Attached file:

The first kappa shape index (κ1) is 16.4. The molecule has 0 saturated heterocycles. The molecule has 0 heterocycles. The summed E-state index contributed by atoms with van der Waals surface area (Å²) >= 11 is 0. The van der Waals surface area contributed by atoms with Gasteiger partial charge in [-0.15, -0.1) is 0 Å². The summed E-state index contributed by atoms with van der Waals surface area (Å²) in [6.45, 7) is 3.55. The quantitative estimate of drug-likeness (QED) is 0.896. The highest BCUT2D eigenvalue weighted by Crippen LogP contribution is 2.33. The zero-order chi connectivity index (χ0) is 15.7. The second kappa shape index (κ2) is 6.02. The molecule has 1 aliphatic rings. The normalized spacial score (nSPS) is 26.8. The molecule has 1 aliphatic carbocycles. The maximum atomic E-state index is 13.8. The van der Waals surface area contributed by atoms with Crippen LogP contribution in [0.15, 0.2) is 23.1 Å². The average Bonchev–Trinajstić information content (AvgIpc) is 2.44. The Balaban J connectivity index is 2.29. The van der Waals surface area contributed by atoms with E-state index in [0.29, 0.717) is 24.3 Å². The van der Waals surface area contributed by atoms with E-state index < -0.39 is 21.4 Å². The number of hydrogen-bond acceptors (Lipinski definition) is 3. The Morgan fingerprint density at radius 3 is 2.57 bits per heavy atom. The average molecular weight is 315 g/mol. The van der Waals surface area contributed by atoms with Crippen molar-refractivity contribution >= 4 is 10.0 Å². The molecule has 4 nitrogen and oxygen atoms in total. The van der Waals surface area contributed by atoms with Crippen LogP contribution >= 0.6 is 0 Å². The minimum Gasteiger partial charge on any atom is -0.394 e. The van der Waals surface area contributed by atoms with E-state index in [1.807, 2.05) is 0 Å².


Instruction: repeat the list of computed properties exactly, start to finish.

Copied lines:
The first kappa shape index (κ1) is 16.4. The molecule has 0 saturated heterocycles. The molecule has 0 heterocycles. The summed E-state index contributed by atoms with van der Waals surface area (Å²) >= 11 is 0. The van der Waals surface area contributed by atoms with Gasteiger partial charge in [-0.15, -0.1) is 0 Å². The summed E-state index contributed by atoms with van der Waals surface area (Å²) in [6.45, 7) is 3.55. The quantitative estimate of drug-likeness (QED) is 0.896. The highest BCUT2D eigenvalue weighted by Crippen LogP contribution is 2.33. The zero-order chi connectivity index (χ0) is 15.7. The second kappa shape index (κ2) is 6.02. The molecule has 1 aliphatic rings. The normalized spacial score (nSPS) is 26.8. The molecule has 1 aliphatic carbocycles. The maximum atomic E-state index is 13.8. The van der Waals surface area contributed by atoms with Crippen LogP contribution in [0.15, 0.2) is 23.1 Å². The average Bonchev–Trinajstić information content (AvgIpc) is 2.44. The Balaban J connectivity index is 2.29. The van der Waals surface area contributed by atoms with E-state index in [0.29, 0.717) is 24.3 Å². The van der Waals surface area contributed by atoms with E-state index < -0.39 is 21.4 Å². The number of hydrogen-bond acceptors (Lipinski definition) is 3. The Morgan fingerprint density at radius 3 is 2.57 bits per heavy atom. The average molecular weight is 315 g/mol. The van der Waals surface area contributed by atoms with Crippen molar-refractivity contribution >= 4 is 10.0 Å². The molecule has 4 nitrogen and oxygen atoms in total. The van der Waals surface area contributed by atoms with Crippen LogP contribution >= 0.6 is 0 Å². The minimum Gasteiger partial charge on any atom is -0.394 e. The van der Waals surface area contributed by atoms with E-state index in [1.807, 2.05) is 0 Å².